Static IP Address
Static IP address is an address that is fixed and permanently assigned to a machine, unless manually changed. A Static IP address remains the same every time a user logs on or a machine boots up on the network. This type of address is provided by ISPs an additional cost.
Static IP addresses are configured by a network administrator individually on each machine. The advantage of this type of allocation is that the administrator has complete knowledge about the IP assigned to each machine.
The drawback is obviously the manual work and time involved. Imagine the time and workload involved in configuring thousands of computers in an organization.
Dynamic IP Address
A Dynamic IP address is an IP that is not fixed. ISPs deploy dynamic allocation of IPs to their clients. Dynamic IP addresses have proved to be a boon for network administrators, reducing manual work by tons.
The whole concept of Dynamic IP addresses relies on something called a DHCP client-server model. The DHCP server is the boss and has all the information preconfigured. The Client (local machine) is configured to contact the DHCP server whenever it needs an IP. The DHCP server provides the client with all the necessary information needed for communication with the internet. There can be variations in ways a dynamic IP is assigned to a client.
- The DHCP server is configured to assign only one specific IP every time a particular machine requests for an IP. The Machines Mac-address is statically mapped to this IP. Although dynamic in terms of assignment this type of allocation is also called Static DHCP, because the machine always gets the same IP. A machine configured this way will always show the same IP each time it boots-up on the network.
- The DHCP server may be pre-configured to randomly assign any IP from a Block of IPs (collection of IPs) to any machine that requests it. When the machine logs-off or shuts-down, its IP is released back to the server. On re-login a different IP, any one available from the IP block is allocated.
- Unicast IP Address : It is used to transmit information to a specific network device on the network.
- Broadcast IP Address : It allows information to be sent to all the computers on a given subnet rather than a particular machine. The exact notation can differ by the operating system, but the standard is laid out in RFC 919. The IP packets directed to the broadcast address are received by each and every machine on the subnet. It is generally used for mass communication such as a radio transmission over to multiple listeners.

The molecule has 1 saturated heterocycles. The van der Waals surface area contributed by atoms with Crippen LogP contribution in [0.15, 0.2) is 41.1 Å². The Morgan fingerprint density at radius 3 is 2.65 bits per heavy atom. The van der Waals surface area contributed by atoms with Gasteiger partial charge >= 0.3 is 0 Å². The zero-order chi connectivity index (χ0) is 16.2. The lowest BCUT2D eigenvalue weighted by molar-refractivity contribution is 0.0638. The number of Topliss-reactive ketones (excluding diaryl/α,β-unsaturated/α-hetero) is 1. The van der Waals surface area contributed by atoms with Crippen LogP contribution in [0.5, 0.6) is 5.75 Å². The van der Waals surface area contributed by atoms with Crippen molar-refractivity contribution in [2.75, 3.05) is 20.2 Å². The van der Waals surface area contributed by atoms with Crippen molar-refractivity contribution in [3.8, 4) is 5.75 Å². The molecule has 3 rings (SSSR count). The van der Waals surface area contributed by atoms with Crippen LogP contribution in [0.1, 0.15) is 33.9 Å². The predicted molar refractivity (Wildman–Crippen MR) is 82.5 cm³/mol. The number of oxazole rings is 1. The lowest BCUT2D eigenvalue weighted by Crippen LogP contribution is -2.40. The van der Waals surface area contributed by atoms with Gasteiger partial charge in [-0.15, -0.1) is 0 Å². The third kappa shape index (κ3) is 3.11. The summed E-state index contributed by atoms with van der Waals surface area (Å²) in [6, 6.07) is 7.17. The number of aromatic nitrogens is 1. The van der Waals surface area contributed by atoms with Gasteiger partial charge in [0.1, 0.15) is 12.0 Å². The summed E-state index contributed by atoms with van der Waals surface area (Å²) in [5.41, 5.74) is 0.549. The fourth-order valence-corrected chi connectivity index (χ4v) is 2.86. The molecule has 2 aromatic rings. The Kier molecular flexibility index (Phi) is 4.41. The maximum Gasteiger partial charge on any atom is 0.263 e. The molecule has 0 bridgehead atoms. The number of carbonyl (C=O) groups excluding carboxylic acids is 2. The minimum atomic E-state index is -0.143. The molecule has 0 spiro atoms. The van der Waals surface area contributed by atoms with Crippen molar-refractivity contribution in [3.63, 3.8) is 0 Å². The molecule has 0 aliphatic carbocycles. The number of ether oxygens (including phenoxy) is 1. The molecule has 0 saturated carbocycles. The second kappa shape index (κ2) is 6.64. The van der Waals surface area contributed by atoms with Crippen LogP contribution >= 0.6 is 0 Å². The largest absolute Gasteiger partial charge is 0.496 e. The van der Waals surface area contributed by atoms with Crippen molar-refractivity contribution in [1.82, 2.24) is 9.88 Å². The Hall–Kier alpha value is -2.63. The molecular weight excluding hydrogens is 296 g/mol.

The broadcast address is calculated by taking the bit complement of the subnet mask and then applying OR operation bitwise with the IP address.
Example: To broadcast a packet to an entire class B subnet using a private IP address space, the broadcast address would be 172.16.255.255. This can be done with the help of the subnet mask; 255.255.0.0, and the IP address; for e.g. 172.16.48.196. The complement of the subnet mask is 0.0.255.255, and 172.16.48.196 || 0.0.255.255 = 172.16.255.255.
255.255.255.255 is a limited broadcast IP address, which does not reach every node on the Internet, only nodes on LAN.
- Multicast IP Address : Multicast IP addresses are reserved and used only for specific groups of machines residing in a large domain. For example, an IP packet destined for a multicast address will be sent only to machine which are part of that Multicast Group. The address range of class D IP addresses from 184.108.40.206 to 220.127.116.11, or equivalent 18.104.22.168/4, is particularly reserved for Multicasting.
Examples are RIP which uses 22.214.171.124 and OSPF which uses 126.96.36.199 address.
- Private IP Address : These are local addresses which cannot be routed over the Internet. Two organizations can use the same private IP address. These addresses are free for use by anyone.
- Public IP Address : It is a unique IP address assigned by IANA (Internet Assigned Network Authority). Duplication of the public IP addresses is impossible; hence these addresses need to be bought.